I just purchased a house which has a Sears 3000 furnace mounted
humidifier. It's mounted to the supply side with the controls on the
return side. There is a motor driving a drum with a foam pad. When I
pulled it apart the foam pad and reservoir was full of mineralization.
Original owners must've never cleaned it (7 or so years) You couldn't
even tell there was a foam pad under there. I cleaned the reservoir
and got a new pad (actually, a paper wicking pad cut to fit since I
could no longer get the original replacement) and it's looking new
again. But when I hooked it back up the motor doesn't seem to be
turning the drum. Without load it seems to turn fine. With it hooked
up to the drum, there's a lot of clicking like a timer but no turning.
Even with the slightest resistance using my finger it clicks. I'm
wondering if the motor is bad due to years of neglect since I
wouldn't be surprised if the drum hasn't turned in years due to
mineralization. It's a SIEBE Appliance Controls 115VAC 1RPM (3W)
motor. One place online says discontinued, but I wonder if there is a
On Dec 1, 4:51 pm, firstname.lastname@example.org wrote:
Just buy a new Aprilaire unit, which IMO are the best, and be done
with it. They aren't that expensive that it's worth trying to salvage
a screwed up one. Aprilaire uses a water trickling over a media
element which eliminates many of the problems, like fouling and
bacteria with units that use the rotating pad arrangement. I'd also
go with the one that is fan powered (760?) as opposed to the bypass
On Sat, 1 Dec 2007 14:54:03 -0800 (PST), email@example.com wrote:
Yep, thats a good idea getting the 700 fan powered model
1) A teeney little humidifier motor is certainly stronger than a 1/3,
1/2, 3/4 or 1 hp furnace blower motor.
2) A 700 has a motor, relay, outdoor sensor and humidistat circuit
board to go bad
Somethings just DONT need to be that complicated.
The small fan only moves air through the media, not through the whole
house, so the comparison is irrelevant. The bypass models reduce the
blower capacity of the furnace by shunting air around. And they send
concentrated humid air straight back into the furnace heat exchanger.
It never seemed a good idea to have high humidity air in the presence
of steel to me.
Yeah, it is a little more complex, but not much. In my experience,
the bigger problem is poor design of other units leading to scale,
crud build up, exactly as his current unit failed. Which also has a
motor, that failed, BTW. And it has a humidistat and some kind of
relay to control the motor, doesn't it?
As for the outside temp sensor, I'd rather have a unit that
automatically lowers the humdidity as the outside temp drops than have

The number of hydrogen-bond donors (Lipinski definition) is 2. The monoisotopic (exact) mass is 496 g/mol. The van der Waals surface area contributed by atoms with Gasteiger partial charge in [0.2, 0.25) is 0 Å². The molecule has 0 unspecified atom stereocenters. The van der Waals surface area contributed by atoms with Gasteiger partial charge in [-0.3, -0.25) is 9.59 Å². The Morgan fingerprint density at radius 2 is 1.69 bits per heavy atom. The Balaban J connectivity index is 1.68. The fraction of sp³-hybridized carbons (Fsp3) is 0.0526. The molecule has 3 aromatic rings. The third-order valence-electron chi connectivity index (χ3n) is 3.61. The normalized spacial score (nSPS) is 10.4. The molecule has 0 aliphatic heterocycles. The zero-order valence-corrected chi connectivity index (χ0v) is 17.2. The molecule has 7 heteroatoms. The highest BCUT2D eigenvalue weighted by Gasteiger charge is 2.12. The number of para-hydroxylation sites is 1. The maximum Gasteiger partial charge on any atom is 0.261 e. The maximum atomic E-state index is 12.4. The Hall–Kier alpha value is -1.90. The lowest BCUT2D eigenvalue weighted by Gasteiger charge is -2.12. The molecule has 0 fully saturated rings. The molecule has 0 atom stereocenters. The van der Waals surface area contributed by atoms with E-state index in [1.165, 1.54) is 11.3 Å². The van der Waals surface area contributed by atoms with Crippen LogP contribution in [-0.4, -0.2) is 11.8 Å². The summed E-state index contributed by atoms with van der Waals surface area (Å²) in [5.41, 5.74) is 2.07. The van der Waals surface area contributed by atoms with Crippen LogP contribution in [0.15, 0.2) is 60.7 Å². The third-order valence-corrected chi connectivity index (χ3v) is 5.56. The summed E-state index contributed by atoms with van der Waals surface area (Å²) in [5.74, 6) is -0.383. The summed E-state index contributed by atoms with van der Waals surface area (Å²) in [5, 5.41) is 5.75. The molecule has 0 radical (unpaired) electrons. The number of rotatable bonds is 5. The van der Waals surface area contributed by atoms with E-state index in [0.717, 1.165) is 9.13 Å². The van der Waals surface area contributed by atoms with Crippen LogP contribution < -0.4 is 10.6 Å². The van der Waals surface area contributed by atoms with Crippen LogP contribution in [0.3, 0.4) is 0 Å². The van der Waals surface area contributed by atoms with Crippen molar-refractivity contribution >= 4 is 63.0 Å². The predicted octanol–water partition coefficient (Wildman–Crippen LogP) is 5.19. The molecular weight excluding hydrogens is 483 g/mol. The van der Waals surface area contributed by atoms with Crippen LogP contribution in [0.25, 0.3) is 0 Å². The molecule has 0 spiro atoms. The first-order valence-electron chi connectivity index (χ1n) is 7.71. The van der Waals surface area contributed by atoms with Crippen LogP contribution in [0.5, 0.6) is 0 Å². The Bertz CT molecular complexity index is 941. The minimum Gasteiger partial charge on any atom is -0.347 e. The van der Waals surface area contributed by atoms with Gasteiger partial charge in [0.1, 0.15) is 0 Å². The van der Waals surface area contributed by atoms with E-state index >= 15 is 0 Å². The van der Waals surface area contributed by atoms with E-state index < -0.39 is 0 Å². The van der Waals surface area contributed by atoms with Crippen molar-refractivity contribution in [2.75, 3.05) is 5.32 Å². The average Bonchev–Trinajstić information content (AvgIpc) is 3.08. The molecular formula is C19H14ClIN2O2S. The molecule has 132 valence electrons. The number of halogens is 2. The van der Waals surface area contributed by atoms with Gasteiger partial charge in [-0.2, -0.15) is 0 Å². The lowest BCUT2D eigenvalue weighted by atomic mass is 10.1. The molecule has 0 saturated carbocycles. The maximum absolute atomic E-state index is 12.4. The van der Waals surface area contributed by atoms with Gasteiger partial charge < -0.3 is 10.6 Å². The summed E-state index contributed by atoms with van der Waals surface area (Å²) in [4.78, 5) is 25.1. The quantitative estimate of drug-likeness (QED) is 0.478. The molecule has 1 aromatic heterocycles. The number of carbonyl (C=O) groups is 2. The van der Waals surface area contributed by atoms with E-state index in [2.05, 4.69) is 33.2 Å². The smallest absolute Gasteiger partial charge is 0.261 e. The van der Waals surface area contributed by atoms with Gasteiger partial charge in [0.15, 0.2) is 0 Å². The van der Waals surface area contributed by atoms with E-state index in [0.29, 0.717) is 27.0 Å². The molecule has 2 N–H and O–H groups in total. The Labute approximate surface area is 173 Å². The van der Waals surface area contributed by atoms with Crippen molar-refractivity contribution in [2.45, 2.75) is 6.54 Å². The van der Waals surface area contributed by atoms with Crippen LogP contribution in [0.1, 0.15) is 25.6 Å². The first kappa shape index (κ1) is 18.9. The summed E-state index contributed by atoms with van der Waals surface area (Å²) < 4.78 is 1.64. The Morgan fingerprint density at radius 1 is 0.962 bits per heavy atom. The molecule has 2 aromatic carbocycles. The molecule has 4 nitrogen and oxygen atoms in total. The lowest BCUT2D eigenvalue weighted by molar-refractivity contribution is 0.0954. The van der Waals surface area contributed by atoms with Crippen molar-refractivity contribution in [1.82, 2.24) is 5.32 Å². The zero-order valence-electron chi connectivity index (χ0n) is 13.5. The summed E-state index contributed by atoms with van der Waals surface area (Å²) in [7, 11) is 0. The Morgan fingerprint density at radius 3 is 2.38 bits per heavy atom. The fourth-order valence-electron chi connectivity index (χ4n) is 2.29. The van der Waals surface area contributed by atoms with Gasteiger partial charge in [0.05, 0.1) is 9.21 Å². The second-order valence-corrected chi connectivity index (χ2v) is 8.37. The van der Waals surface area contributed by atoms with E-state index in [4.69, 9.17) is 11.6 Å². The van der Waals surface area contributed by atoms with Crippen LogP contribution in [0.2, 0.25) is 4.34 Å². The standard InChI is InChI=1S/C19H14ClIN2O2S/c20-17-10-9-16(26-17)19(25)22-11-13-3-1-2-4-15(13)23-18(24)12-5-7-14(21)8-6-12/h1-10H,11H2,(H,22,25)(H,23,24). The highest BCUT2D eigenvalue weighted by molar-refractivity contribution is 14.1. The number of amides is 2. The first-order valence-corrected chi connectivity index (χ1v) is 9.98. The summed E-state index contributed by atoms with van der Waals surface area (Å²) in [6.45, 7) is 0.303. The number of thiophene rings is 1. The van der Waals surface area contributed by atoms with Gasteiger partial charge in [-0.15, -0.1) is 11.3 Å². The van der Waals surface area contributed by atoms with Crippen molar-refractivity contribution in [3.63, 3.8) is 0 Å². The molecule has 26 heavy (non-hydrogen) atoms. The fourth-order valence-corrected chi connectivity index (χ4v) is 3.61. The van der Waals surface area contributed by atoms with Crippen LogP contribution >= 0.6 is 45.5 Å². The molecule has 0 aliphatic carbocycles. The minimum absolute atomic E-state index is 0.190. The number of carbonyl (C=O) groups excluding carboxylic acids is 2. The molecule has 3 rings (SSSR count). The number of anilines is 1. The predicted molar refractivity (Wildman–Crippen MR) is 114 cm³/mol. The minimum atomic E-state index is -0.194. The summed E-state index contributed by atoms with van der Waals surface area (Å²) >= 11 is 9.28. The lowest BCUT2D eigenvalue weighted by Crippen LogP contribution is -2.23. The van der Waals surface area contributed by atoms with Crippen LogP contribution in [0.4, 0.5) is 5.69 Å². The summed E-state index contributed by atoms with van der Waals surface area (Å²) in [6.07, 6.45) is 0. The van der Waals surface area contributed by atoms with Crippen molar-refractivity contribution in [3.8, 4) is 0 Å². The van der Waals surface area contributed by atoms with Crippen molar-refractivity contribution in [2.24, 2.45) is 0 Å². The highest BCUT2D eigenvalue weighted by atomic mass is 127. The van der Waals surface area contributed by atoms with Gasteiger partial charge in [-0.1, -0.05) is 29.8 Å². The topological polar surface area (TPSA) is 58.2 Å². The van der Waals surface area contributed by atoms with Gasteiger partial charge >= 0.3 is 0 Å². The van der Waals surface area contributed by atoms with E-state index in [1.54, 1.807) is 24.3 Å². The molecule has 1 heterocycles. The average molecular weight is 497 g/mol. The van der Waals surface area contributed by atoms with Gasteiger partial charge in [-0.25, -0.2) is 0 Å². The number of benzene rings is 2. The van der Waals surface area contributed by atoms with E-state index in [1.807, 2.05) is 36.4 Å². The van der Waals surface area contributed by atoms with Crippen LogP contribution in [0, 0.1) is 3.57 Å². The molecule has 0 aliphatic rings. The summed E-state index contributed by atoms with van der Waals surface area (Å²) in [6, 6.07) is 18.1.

condensation. It works well on my Aprilaire. If you don't like that
feature, Aprilaire has other ones.
On Sat, 1 Dec 2007 15:33:33 -0800 (PST), firstname.lastname@example.org wrote:
.......and Im telling you that the furnace blower motor negates any
movement of air that little useless humidifier motor does.
....and a 6" bypass pipe carries 110CFM (if I remember correctly)
under perfect conditions. Not really a decision maker.
Well, the hole in that theory is that furnaces since about 1975 or
later have been made with stainless steel, aluminized steel or some
form of it in the heat exchangers.
By your own admission, you are saying that you would be putting the
humidifier on the supply plenum of a furnace. That, my boy is a
horrible idea. Rusted cabinets, shorted gas valves and circuit boards
I find all the time from humidifiers that leaked down into the furnace
controls. ALWAYS put the humidifier on the Return. THATS why I dont
like the powered fan models. Those have to be on the supply plenum and
thats where the mess starts.
Its not that its complex, its just the fact that they tried to make it
something it doesnt need to be. Wait till you pay to have that circuit
boarded humidistat replaced. A far cry more than a standard
A failed motor? Exactly my point. A bypass doesnt have one.
Crud comes from humidifiers that I dont consider humidifiers (like
ones with a rolling drum or resovior that holds mineral concentrated
water. Aprilaire does a pretty good job of making a simple humidifier.
humidistats at the thermostat though. I dont like them in the return
ductwork by the furnace where the homemoaner seems to never go.
Nonsense. The fan in the Aprilaire moves air through the media
perpendicular to the main air flow. If it didn't move air, it
wouldn't have a higher water output capacity than the cheaper 550.
Yeah, because they're crap humdifiers like the one the OP has. I've
had an Aprilaire for 10 years and there have been zero problems. No
rust, no seized motors, no failures due to your alleged complexity,
nada. All I do is change the media element every 2 years. And I've
seen lots of folks on here over the years that have the same model and
everyone of them has said it was a super, trouble free unit.
ALWAYS put the humidifier on the Return. THATS why I dont
10 years later and the unit, which only cost like $160 new, doesn't
owe me a nickel. Just checked online and the replacement "circuit
board" is a whopping $55. I won't lose sleep worrying that it's